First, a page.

The iron works thrived in the mid-1800s, but the ore petered out.Dairy farming was the principal occupation in Kent from the early 1800s until the 1950s
from http://www.litchfieldct.com/twn/history.html

WINCHESTER CENTER - BUILT BY DAVID ALVORD picture WINCHESTER - WINSTED - WINCHESTER CENTER, mention of a David Alvord as a wheelwright. Don't know if this is the same Alvord. Census records seem to suggest Kent as his residence.



history of the town of plymouth

Northrops, Ives and Fenns were among the original proprietors of Plymouth. Plymouth was originally part of Waterbury and Watertown and then established as the parish of Northbury (1780).

Gideon Northrop
Joseph Northrop

Gideon Northrop Woodbridge 1790 11100                    

Gideon Northrop Watertown

1790 10100                    
Joseph Northrop 1790 10000                    
Gideon 2 Northrop 1790 13500                    
Joel Northrop 1790 21100                    
Joseph Northrop Plymouth 1800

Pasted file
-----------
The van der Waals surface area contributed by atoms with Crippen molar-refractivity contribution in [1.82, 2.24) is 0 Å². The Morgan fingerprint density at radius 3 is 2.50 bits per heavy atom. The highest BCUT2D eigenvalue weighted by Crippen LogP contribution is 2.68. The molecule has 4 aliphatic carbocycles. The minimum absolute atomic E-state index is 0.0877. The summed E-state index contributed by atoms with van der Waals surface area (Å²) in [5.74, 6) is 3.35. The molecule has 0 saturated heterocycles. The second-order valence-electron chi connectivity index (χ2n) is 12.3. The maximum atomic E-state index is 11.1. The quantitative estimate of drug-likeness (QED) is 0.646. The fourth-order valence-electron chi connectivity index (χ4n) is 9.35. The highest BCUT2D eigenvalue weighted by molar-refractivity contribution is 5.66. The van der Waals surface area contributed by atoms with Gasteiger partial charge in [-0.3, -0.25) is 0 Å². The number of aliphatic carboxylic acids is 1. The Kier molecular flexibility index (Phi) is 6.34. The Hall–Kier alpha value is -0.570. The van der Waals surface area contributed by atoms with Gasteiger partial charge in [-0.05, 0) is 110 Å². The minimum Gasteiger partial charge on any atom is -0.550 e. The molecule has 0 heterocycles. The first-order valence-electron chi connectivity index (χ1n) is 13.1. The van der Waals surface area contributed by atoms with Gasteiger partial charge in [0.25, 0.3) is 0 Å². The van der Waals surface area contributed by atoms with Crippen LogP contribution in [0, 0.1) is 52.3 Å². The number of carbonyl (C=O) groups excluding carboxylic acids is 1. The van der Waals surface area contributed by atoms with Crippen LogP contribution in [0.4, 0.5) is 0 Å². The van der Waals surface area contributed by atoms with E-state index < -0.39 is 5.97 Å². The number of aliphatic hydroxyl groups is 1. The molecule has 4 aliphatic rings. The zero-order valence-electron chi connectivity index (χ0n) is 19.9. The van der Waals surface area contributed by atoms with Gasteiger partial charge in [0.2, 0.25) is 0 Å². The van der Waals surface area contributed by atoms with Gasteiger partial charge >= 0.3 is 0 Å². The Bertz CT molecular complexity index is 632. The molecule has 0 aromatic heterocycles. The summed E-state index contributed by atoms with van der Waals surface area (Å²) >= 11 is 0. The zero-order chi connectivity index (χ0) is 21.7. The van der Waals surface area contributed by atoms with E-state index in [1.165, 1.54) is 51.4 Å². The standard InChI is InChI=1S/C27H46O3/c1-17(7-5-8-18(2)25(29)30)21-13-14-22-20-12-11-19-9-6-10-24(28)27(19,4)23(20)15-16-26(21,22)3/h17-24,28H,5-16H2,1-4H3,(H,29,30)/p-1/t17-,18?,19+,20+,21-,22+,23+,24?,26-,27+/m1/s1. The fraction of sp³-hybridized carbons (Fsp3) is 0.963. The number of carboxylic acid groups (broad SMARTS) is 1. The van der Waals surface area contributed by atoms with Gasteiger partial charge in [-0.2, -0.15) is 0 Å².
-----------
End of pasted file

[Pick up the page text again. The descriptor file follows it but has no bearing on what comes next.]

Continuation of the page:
Gideon Northrop Plymouth 1800 00001                    
Gideon Northrup Newtown 1800 2201010010                    
Gideon Northrop Oneida NY no township listed 1800 4320120110                    
Gideon Northrop Newtown CT 1810 01501oooo1                    
Gideon Northrop W.Conewango, Warren Co, PA 1820                      
Gideon Northrop Camden, Warren, PA 1829                      


Elinathan Ives

Samuel Fenn.
Samuel Fenn, Jr.
Jesse Fenn.
Jason Fenn.
Jacob Fenn.
Aaron Fenn.
Eber Fenn.
Isaac Fenn.
Gershom Fenn.
Abijah Fenn.
Lyman Fenn
David and Jonathan Ludington
Ebenezer Elwell as an early settler some time after 1730 and before 1737

1737 first asked for independence as a parish/town

Whole area north and east of Waterbury was known as "up River" or Northern people.